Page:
Costa Rica Attacks Show Critical Infrastructure Assets Are Vulnerable: Here are some best-practice measures to keep assets safe
A ransomware gang infiltrated critical infrastructure assets in Costa Rica
Think your critical infrastructure assets are protected? Think again. Compliance drivers haven’t been sufficient incentive for asset owners and operators. But maybe the attack on Costa Rican government systems will wake them up. What’s going on, here?
Earlier this year, a ransomware gang infiltrated Costa Rican government systems. This wasn’t an everyday attack.
Capitalizing on a new presidency, the gang quickly proceeded to increase the pressure, upping its demand to USD 20 million and calling for a government overthrow.
The newly inaugurated President also acknowledged a broader attack than what was previously publicized. In total, 27 government institutions, including municipalities and state-run utilities, had been targeted.
Critical infrastructure assets across Europe targeted, as well
Nor is Costa Rica alone. Russia was said to be behind a cyberattack that disrupted satellite connections across Europe just before the invasion of Ukraine, according to official statements from the U.K., U.S., and EU.
Attacks on critical infrastructure assets aren’t new. Their intensity and frequency are increasing markedly, however. No doubt catalyzed by geopolitical events.
How then can asset owners protect themselves? A few best-practice measures should be of help. In particular, critical infrastructure asset owners should keep a register of information relating to their assets.
That register should be kept as part of an overall risk management program specifically implemented for the asset in question and involving all major stakeholders. That program would help in the following respects:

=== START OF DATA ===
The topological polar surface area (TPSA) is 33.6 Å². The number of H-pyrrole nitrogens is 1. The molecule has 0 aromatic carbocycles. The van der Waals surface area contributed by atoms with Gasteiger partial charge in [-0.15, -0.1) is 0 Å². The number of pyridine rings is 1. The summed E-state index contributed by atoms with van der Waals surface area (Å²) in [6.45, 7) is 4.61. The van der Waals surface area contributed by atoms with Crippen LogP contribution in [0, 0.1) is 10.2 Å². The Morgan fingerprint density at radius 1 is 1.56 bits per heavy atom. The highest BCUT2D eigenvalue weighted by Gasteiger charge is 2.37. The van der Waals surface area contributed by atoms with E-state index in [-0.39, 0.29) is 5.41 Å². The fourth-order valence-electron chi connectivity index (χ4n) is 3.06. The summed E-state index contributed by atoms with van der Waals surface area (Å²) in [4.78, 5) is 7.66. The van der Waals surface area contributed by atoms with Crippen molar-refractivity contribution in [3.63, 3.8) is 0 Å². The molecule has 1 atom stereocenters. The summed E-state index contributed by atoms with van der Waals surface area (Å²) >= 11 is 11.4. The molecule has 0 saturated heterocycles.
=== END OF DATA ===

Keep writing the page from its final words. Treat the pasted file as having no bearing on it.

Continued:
- Identifying and understanding risks to the asset
- Mitigating risks to prevent incidents
- Minimizing the impact of realized incidents
- Implementing an ongoing, effective governance and oversight process
Digital software capabilities to help protect critical infrastructure assets
Of course, these programs aren’t self-executing. And many asset owners flounder when it comes to implementing their programs quickly and efficiently. What would help? It’s recommended to invest in dedicated critical infrastructure protection software.
What capabilities make the difference? Consider the following three, key critical infrastructure protection software capabilities:
- Supports key use cases. The appropriate critical infrastructure protection software should contain features and functionality for distinct user groups, comprising of (1) regulators, who oversee the functioning of critical infrastructure, (2) operators, the custodians and managers of the critical infrastructure asset, and (3) viewers, those who would only have viewing access to details regarding the critical asset.
- Maintains key details of assets and stakeholder contacts. Well, operators, here, need certain functionality to help them maintain details about the assets under their management. These features would help asset owners and operators to comply with statutory requirements to identify and understand risks to their assets, mitigate those risks to prevent incidents, and implement effective governance and oversight processes to ensure continuous improvement.
- Conducts security threat assessments, various inspections, crowded place, and impact assessments. Critical infrastructure protection software should also come equipped with functionality to inspect, track, and rate the vulnerability and preparedness of critical infrastructure assets to certain threats, as a means of assessing and mitigating potential threats.
Those capabilities, however, don’t even scratch the surface of what’s needed. But they serve as a good start if you’re trying to secure your assets against attack. What other capabilities matter? Download our buyer’s guide to critical infrastructure protection software for the full run down.